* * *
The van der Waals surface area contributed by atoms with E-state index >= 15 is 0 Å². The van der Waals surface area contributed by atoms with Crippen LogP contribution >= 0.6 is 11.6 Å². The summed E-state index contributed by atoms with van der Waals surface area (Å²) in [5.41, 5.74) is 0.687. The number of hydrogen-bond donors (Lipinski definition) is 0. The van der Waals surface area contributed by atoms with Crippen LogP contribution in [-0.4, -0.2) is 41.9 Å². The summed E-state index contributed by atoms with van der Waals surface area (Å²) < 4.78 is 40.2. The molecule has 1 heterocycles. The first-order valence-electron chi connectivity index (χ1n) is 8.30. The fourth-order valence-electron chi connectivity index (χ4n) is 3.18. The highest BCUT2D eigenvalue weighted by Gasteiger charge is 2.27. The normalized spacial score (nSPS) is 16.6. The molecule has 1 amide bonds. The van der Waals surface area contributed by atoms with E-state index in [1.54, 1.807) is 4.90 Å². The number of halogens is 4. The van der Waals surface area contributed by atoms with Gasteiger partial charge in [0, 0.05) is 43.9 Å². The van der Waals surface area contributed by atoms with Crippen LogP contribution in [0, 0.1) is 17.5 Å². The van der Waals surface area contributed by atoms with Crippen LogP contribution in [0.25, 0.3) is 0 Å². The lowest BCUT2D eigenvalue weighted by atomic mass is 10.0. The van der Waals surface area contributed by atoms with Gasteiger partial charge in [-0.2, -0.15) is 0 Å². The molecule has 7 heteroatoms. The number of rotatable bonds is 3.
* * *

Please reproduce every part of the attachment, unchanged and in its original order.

The van der Waals surface area contributed by atoms with E-state index >= 15 is 0 Å². The van der Waals surface area contributed by atoms with Crippen LogP contribution >= 0.6 is 11.6 Å². The summed E-state index contributed by atoms with van der Waals surface area (Å²) in [5.41, 5.74) is 0.687. The number of hydrogen-bond donors (Lipinski definition) is 0. The van der Waals surface area contributed by atoms with Crippen LogP contribution in [-0.4, -0.2) is 41.9 Å². The summed E-state index contributed by atoms with van der Waals surface area (Å²) < 4.78 is 40.2. The molecule has 1 heterocycles. The first-order valence-electron chi connectivity index (χ1n) is 8.30. The fourth-order valence-electron chi connectivity index (χ4n) is 3.18. The highest BCUT2D eigenvalue weighted by Gasteiger charge is 2.27. The normalized spacial score (nSPS) is 16.6. The molecule has 1 amide bonds. The van der Waals surface area contributed by atoms with E-state index in [1.54, 1.807) is 4.90 Å². The number of halogens is 4. The van der Waals surface area contributed by atoms with Gasteiger partial charge in [0, 0.05) is 43.9 Å². The van der Waals surface area contributed by atoms with Crippen LogP contribution in [0, 0.1) is 17.5 Å². The van der Waals surface area contributed by atoms with Crippen LogP contribution in [0.25, 0.3) is 0 Å². The lowest BCUT2D eigenvalue weighted by atomic mass is 10.0. The van der Waals surface area contributed by atoms with Gasteiger partial charge in [-0.2, -0.15) is 0 Å². The molecule has 7 heteroatoms. The number of rotatable bonds is 3.